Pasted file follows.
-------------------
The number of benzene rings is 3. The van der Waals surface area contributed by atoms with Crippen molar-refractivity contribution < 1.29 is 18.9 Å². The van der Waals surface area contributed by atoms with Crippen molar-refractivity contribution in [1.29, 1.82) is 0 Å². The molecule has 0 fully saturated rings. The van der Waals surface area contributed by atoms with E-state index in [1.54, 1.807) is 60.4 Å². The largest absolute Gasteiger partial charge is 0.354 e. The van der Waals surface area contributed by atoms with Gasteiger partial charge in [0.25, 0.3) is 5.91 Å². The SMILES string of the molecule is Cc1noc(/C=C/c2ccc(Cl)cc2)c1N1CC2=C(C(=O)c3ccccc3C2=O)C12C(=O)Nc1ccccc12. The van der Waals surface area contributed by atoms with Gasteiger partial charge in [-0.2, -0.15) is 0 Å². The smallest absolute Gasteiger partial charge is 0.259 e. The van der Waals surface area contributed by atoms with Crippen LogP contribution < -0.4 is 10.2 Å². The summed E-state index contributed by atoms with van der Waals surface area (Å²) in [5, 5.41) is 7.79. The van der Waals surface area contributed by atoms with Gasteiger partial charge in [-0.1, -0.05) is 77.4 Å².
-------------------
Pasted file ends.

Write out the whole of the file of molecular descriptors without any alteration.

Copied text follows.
The number of benzene rings is 3. The van der Waals surface area contributed by atoms with Crippen molar-refractivity contribution < 1.29 is 18.9 Å². The van der Waals surface area contributed by atoms with Crippen molar-refractivity contribution in [1.29, 1.82) is 0 Å². The molecule has 0 fully saturated rings. The van der Waals surface area contributed by atoms with E-state index in [1.54, 1.807) is 60.4 Å². The largest absolute Gasteiger partial charge is 0.354 e. The van der Waals surface area contributed by atoms with Gasteiger partial charge in [0.25, 0.3) is 5.91 Å². The SMILES string of the molecule is Cc1noc(/C=C/c2ccc(Cl)cc2)c1N1CC2=C(C(=O)c3ccccc3C2=O)C12C(=O)Nc1ccccc12. The van der Waals surface area contributed by atoms with Gasteiger partial charge in [-0.2, -0.15) is 0 Å². The smallest absolute Gasteiger partial charge is 0.259 e. The van der Waals surface area contributed by atoms with Crippen LogP contribution < -0.4 is 10.2 Å². The summed E-state index contributed by atoms with van der Waals surface area (Å²) in [5, 5.41) is 7.79. The van der Waals surface area contributed by atoms with Gasteiger partial charge in [-0.1, -0.05) is 77.4 Å².